In Sleeping Giants, a large, metal object shaped like a gigantic hand is found in South Dakota. It glows with its own light and scientists have no idea what it is made of or what it can do. And so, the mystery and adventure begins.

I enjoyed the story a lot but not how it was written. Neuvel tells Sleeping Giants through a series of “case files” or question and answer sessions between the main characters and a mysterious, all-powerful figure who is manipulating the scenario from behind the scenes. This method of storytelling seemed especially ridiculous during some of the action scenes, when Neuvel had the characters talking to each other on the phone, describing what was happening to them as it occurred. But, otherwise, the Q & A setup gave readers a behind the scenes look at what was going on in the character’s minds and allowed for a lot of personality development. I wish that Neuvel had switched back and forth between traditional storytelling and the “case file” thing, so that he could both tell the story and have the in-depth character portions. Maybe he could do something like that in the next book.

I was nervous that Sleeping Giants was going to be more science fiction than fantasy, but it wasn’t. There are only a few mind-boggling moments when the scientists are trying to figure out mathematics with a base of 8 rather than a base of 10. Mostly, The Sleeping Giants asks the questions: what would happen to humanity if something very strange and not of our civilization was discovered on earth? What would that mean for world politics? And how, on an individual level, would everyone involved handle it?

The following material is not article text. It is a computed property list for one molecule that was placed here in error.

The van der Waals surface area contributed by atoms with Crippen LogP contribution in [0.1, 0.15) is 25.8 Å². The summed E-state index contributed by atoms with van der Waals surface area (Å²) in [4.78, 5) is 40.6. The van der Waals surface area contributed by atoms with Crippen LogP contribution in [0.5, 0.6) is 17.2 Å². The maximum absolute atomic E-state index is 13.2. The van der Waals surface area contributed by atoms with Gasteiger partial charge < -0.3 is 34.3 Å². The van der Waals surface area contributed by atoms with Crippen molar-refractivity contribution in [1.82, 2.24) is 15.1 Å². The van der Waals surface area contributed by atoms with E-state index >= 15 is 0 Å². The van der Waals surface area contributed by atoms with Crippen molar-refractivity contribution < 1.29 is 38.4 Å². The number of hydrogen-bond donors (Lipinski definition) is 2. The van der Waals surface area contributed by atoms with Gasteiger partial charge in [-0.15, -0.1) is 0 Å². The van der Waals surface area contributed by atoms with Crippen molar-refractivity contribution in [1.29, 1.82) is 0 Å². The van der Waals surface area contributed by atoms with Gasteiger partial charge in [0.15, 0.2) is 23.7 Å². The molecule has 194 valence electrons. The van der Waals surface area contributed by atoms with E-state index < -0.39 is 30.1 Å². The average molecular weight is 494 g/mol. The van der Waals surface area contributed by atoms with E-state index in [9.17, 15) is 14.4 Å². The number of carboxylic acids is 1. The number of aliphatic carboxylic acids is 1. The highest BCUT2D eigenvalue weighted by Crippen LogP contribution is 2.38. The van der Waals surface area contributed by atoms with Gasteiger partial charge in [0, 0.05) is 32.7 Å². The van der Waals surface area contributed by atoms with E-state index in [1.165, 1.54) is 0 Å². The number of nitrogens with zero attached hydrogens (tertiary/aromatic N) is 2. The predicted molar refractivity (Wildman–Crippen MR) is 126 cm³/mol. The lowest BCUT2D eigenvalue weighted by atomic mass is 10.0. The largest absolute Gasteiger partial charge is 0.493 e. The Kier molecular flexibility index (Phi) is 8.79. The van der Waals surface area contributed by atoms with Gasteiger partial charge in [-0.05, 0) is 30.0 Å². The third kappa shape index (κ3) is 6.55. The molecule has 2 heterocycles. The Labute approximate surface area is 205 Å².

Kara Resnik, a pilot, was my favorite character in this story. She’s impulsive, passionate, and honest. In this passage, she’s talking about the possibility of leaving the project before it’s completed: What would I do anyway? Go about my business as if nothing ever happened? I couldn’t even talk about it to anyone. This is gonna sound incredibly selfish, but I’d get bored to death unless someone started World War III or something. Who could go from this to carrying crates from base to base? And I need to know. I mean, how could anyone start something like this and not know how it turns out? I’d lose my mind.” pg 54

The moral dilemma for the scientists involved in the project is interesting. In this passage, lead scientist Rose Franklin talks about the fact that the technology could be used for good or ill, depending on who controls it and how that makes her complicit in their actions, because she’s the one figuring out how it works: “What I’ve been trying so hard to deny is that I’m loving every minute of it. As much as I’d like to be principled enough to walk away from this, I’m having the time of my life. I’m a scientist, and this is what I breathe for. If I had learn to live with that, I might be able to sleep again.” pg 167

If you enjoyed Sleeping Giants, you may want to pick up The Many Selves of Katherine North by Emma Geen (in which, advanced technology raises moral questions) or The Interminables by Paige Orwen (in a dystopian world, humanity tries to save itself from inter-dimensional creatures, but maybe some solutions aren’t worth the cost).

Big thanks to the Goodreads First Reads Program for a free copy of this book. And, thank you for reading!


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